And while we’re on demonstrations, it’s disturbing that whenever Parliament calls the public to give views on Bills in Parliament, the youth and women who often are most affected hardly make time for this important activity. The same applies for public meetings by organizations that want to demystify the budget making process.

This demographic must realize how important they are to the country and demand what they are worth. Arguing on social media and exchanging insults in rallies across political affiliations renders women and youth but mere pawns in the hands of the political class. It’s time we invested that energy into making political choices that will transform Kenya to the nation we need and want.


Restore Trust in our Institutions

Posted by on 4th June 2016

Categories: Uncategorized

Trust was the key theme in this year’s National Prayer Breakfast. It’s a timely topic to discuss in the country right now considering the fact that we are a few months from elections and key institutions that we expect to depend on are losing public trust. If it’s not yet lost.

In the last general elections in 2013, we experienced Post-Election-Peace (PEP), even where media reports, especially international, predicted violence. This happened simply because there was a general trust in the then newly constituted IEBC. When half the electorate doubted the IEBC results shortly after they made their official announcement, the country had trust in the courts and indeed the opposition sought redress at the Supreme Court and accepted the verdict that it had lost.

However, the events following the 2007 general elections are grim and will forever haunt us every election period. We did not have the Supreme Court that had the trust of the public, and therefore the International Criminal Court (ICC) had to step in. We had an electoral commission that was solely appointed by the incumbent and therefore could not be trusted to give a fair verdict. But that changed after we passed the new constitution in 2010.

Sadly, in less than four years we have reversed the gains we made in so far as credible institutions are concerned. To begin with IEBC lost its credibility after the ‘Chickengate’ scandal. Controversies around the late acquisition of BVR kits that were substandard have not really been concluded despite the go ahead given by Justice and Legal Affairs Committee to proceed with procurement for new kits for the 2017 elections.

The Supreme Court that was supposed to be above reproach is limping with corruption allegations. From unscrupulous procurement deals that have seen the former Chief Registrar Gladys Shollei charged with abuse of office to bribery allegations where Supreme Court Justice Tunoi is accused of taking Ksh.200 million bribe from Governor Kidero to influence the outcome of the petition to nullify his 2013 election.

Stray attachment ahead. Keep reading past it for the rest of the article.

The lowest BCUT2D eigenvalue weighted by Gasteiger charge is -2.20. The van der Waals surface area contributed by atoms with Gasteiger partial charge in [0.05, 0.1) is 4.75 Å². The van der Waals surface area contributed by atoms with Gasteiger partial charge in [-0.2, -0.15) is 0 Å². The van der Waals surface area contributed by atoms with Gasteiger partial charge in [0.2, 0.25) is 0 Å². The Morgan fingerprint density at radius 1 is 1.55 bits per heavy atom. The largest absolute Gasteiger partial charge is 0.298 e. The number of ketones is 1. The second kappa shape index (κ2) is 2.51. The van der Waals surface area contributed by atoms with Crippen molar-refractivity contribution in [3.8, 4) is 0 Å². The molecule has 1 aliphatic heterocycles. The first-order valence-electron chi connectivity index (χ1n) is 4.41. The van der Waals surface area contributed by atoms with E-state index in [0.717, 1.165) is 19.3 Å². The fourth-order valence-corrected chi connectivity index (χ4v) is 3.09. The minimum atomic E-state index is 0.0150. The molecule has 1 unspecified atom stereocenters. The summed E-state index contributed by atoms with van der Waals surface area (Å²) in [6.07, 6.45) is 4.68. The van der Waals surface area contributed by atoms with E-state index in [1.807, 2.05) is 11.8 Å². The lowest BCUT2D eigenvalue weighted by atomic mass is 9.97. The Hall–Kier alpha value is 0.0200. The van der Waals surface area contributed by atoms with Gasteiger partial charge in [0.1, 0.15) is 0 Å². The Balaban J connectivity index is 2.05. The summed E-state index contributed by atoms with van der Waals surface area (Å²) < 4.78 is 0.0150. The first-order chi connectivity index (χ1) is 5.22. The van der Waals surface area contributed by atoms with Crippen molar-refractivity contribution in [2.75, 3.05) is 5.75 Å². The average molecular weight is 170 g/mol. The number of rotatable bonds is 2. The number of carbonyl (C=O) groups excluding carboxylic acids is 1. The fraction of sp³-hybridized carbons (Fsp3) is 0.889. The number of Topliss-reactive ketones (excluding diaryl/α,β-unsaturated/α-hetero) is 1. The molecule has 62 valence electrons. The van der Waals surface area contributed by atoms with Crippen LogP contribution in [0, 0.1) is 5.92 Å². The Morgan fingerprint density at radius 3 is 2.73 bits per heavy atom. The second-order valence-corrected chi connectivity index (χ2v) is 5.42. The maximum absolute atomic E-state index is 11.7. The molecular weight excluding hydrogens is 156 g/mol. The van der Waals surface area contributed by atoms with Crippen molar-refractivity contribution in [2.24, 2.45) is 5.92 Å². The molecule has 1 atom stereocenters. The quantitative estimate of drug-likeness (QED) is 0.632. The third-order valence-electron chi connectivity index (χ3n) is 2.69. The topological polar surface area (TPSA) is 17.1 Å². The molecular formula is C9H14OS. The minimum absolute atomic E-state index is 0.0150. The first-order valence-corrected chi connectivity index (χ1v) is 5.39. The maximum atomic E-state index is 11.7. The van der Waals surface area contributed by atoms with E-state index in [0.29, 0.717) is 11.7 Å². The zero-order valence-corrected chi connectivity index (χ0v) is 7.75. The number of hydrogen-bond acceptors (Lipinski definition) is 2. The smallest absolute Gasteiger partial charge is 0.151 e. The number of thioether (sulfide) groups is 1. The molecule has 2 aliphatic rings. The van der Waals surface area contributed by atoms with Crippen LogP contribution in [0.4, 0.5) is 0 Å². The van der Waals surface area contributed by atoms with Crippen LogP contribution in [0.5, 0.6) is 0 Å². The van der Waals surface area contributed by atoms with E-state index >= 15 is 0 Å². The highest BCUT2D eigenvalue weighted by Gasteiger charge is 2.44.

Worse still, the Supreme Court President, Chief Justice Willy Mutunga is set to retire this month leaving behind a shaky team. For instance the Deputy Chief Justice Kalpana Rawal had an uphill task clearing her name of allegations of fraud following the linking of her name to the Panama papers. Not to mention the ongoing case where she controversially asserts that she ought to retire at 74 and not 70 because she was sworn in under the old Constitution.

Unfortunately for us, Parliament too does not seem to be the arm to look up to in such challenging times. Not with the double speak and the unnecessary tag of war between opposition and government MPs. Admittedly, there are a number of MPs like Kabando wa Kabando and David Ochieng who have championed for a bipartisan parliamentary caucus to resolve the IEBC impasse. But there are other members who claim the Parliamentary caucus will fail.

The presidency too which is expected to symbolizes national unity flounders too. Whether the Jubilee sponsored President Uhuru to statehouse is inconsequential. He remains President of all Kenyans and must therefore deal with opposition supporters as President and not like an enemy. As a unifying figure he ought to restrain from partisan reactionary politics. This is the sure way to restore trust in the Presidency. He should also not allow politicians who claim to speak for him mislead the country with sensational and senseless politics.

In the same breath, the opposition needs to play a more proactive role as the watchdog that can help strengthen these institutions. For instance, did CORD just realize IEBC is incompetent? Where were they the last three years? This reactionary politics only leaves Kenyans, especially the vulnerable group more hurting. If opposition proactively sought to strengthen IEBC we wouldn’t be here today.